A drawing from the University of Michigan High-fiber diet press release keeps gut microbes
from eating the colon’s lining, protects against infection, animal study shows – VM
The microorganisms that make up the gut microbiota feed on fiber. Without receiving it, they begin to eat the intestines themselves, making it vulnerable to infections.
A diet that contained prebiotic fiber showed the same results as a diet that did not contain fiber at all. Against the background of such a diet, the mucus layer began to break down under the influence of microorganisms.
"The lesson we learned from observing the interaction of fiber, bacteria and gut defense systems is that if you don't feed your microorganisms, they will start eating you," said Eric Martens.
The researchers were also able to determine which digestive enzymes were produced by the bacteria of the mouse microbiota. In total, about 1,600 different enzymes that break down carbohydrates were found – something similar is observed in the human gastrointestinal tract.
The lack of fiber increased the production of enzymes that break down mucus.
Scientists were also able to study images of goblet-shaped intestinal cells responsible for the production of mucus. They found that the mucus layer thinned as the mouse received less fiber.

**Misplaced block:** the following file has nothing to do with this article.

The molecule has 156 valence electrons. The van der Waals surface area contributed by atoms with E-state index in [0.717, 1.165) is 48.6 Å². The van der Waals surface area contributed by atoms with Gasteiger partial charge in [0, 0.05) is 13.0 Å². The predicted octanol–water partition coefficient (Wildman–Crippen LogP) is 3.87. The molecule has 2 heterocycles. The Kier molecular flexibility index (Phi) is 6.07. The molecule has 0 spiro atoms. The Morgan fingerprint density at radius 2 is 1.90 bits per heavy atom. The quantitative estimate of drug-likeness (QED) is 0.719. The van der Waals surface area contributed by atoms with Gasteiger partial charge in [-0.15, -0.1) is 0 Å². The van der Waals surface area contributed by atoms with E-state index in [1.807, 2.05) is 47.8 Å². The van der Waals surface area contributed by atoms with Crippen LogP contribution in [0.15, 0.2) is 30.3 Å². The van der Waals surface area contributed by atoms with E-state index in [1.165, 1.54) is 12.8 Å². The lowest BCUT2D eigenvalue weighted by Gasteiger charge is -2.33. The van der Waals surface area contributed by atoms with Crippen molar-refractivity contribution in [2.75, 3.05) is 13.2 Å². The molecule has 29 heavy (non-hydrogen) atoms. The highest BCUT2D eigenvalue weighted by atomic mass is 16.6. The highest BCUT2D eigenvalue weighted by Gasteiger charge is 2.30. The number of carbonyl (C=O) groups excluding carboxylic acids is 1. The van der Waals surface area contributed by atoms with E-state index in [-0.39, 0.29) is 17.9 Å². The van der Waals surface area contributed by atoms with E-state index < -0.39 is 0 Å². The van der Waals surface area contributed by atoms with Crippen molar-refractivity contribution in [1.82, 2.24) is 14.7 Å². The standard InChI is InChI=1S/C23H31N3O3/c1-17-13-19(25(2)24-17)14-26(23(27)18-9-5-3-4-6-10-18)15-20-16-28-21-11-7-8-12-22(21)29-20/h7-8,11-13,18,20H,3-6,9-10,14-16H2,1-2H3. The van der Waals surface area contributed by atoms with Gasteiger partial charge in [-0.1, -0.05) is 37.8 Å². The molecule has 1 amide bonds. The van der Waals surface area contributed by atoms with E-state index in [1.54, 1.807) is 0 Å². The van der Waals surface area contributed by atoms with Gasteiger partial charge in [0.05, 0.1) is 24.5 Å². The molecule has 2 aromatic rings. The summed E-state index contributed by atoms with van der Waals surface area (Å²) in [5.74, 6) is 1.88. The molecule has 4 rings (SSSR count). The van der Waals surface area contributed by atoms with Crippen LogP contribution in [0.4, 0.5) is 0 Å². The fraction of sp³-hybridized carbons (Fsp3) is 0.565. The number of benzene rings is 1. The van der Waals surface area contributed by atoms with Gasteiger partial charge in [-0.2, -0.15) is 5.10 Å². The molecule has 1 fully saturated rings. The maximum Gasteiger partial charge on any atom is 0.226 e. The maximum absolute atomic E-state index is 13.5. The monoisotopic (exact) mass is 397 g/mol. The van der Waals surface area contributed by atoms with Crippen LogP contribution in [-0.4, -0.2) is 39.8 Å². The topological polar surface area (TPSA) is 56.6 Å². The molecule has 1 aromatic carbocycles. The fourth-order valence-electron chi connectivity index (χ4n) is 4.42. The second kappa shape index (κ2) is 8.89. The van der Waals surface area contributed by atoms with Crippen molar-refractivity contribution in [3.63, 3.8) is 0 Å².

Normally, mucus is produced and split at the same rate. But on a low-fiber diet, the rate of mucus breakdown significantly exceeded the rate of its production.
By studying the intestinal tissues of infected mice, the scientists found foci of inflammation around the places where the mucus layer had thinned. Inflammation was also observed in infected mice that received fiber-rich food, but the area of the foci in this case was much smaller.
Future research on various diets
In the future, Martens and Desai hope to study the effect of taking combinations of various prebiotics for a long time. They also plan to study the effects on the body of a diet in which natural fiber is supplied intermittently.
In addition, the researchers would like to find biomarkers that allow us to assess the state of the mucus layer in the human gastrointestinal tract and determine the number of bacteria that corrode this layer. Another possible goal of future work is to study the effect of a fiber–deficient diet on the course of chronic diseases, for example, inflammatory bowel diseases.
"Although this work was carried out on mice, it contains important information for humans. In fact, the study repeated what doctors and nutrition experts have been telling us for decades: eat more fiber from various natural sources.
Your diet directly affects your microbiota. It can affect the condition of the mucus layer protecting the intestines, and the likelihood of developing diseases. The only question left open is whether we can get rid of the fiber deficiency caused by our dietary habits with the help of something more refined and edible than a head of broccoli," said Martens.